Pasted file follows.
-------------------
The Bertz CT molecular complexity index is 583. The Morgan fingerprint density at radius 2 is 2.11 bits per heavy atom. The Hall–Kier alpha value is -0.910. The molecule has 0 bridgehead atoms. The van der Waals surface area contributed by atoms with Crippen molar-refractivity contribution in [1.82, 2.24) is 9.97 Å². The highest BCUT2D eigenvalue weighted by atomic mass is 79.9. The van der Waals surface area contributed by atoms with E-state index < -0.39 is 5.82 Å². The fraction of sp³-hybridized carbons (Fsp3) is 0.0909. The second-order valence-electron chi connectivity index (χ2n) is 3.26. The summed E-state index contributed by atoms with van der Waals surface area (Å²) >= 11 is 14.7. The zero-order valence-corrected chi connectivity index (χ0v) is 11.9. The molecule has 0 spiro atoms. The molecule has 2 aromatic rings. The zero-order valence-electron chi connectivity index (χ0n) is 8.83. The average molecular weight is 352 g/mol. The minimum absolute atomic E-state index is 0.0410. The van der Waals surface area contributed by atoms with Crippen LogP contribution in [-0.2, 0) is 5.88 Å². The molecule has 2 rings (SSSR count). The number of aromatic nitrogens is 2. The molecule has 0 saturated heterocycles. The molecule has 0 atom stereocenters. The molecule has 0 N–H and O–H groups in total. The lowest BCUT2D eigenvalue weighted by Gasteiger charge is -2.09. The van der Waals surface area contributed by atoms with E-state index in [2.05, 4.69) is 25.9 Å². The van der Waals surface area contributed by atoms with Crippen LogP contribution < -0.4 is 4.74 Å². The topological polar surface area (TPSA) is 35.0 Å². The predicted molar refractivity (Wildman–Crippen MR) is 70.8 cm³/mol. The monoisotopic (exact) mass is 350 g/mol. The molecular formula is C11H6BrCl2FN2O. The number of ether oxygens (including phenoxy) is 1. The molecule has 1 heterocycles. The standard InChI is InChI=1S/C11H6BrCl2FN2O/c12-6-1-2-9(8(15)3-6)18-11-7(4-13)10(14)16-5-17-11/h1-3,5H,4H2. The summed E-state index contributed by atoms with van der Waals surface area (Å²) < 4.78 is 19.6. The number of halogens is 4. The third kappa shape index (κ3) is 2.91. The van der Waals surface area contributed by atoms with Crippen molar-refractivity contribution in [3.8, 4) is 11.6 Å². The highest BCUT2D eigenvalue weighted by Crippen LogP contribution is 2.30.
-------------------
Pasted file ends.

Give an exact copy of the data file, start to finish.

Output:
The Bertz CT molecular complexity index is 583. The Morgan fingerprint density at radius 2 is 2.11 bits per heavy atom. The Hall–Kier alpha value is -0.910. The molecule has 0 bridgehead atoms. The van der Waals surface area contributed by atoms with Crippen molar-refractivity contribution in [1.82, 2.24) is 9.97 Å². The highest BCUT2D eigenvalue weighted by atomic mass is 79.9. The van der Waals surface area contributed by atoms with E-state index < -0.39 is 5.82 Å². The fraction of sp³-hybridized carbons (Fsp3) is 0.0909. The second-order valence-electron chi connectivity index (χ2n) is 3.26. The summed E-state index contributed by atoms with van der Waals surface area (Å²) >= 11 is 14.7. The zero-order valence-corrected chi connectivity index (χ0v) is 11.9. The molecule has 0 spiro atoms. The molecule has 2 aromatic rings. The zero-order valence-electron chi connectivity index (χ0n) is 8.83. The average molecular weight is 352 g/mol. The minimum absolute atomic E-state index is 0.0410. The van der Waals surface area contributed by atoms with Crippen LogP contribution in [-0.2, 0) is 5.88 Å². The molecule has 2 rings (SSSR count). The number of aromatic nitrogens is 2. The molecule has 0 saturated heterocycles. The molecule has 0 atom stereocenters. The molecule has 0 N–H and O–H groups in total. The lowest BCUT2D eigenvalue weighted by Gasteiger charge is -2.09. The van der Waals surface area contributed by atoms with E-state index in [2.05, 4.69) is 25.9 Å². The van der Waals surface area contributed by atoms with Crippen LogP contribution < -0.4 is 4.74 Å². The topological polar surface area (TPSA) is 35.0 Å². The predicted molar refractivity (Wildman–Crippen MR) is 70.8 cm³/mol. The monoisotopic (exact) mass is 350 g/mol. The molecular formula is C11H6BrCl2FN2O. The number of ether oxygens (including phenoxy) is 1. The molecule has 1 heterocycles. The standard InChI is InChI=1S/C11H6BrCl2FN2O/c12-6-1-2-9(8(15)3-6)18-11-7(4-13)10(14)16-5-17-11/h1-3,5H,4H2. The summed E-state index contributed by atoms with van der Waals surface area (Å²) < 4.78 is 19.6. The number of halogens is 4. The third kappa shape index (κ3) is 2.91. The van der Waals surface area contributed by atoms with Crippen molar-refractivity contribution in [3.8, 4) is 11.6 Å². The highest BCUT2D eigenvalue weighted by Crippen LogP contribution is 2.30.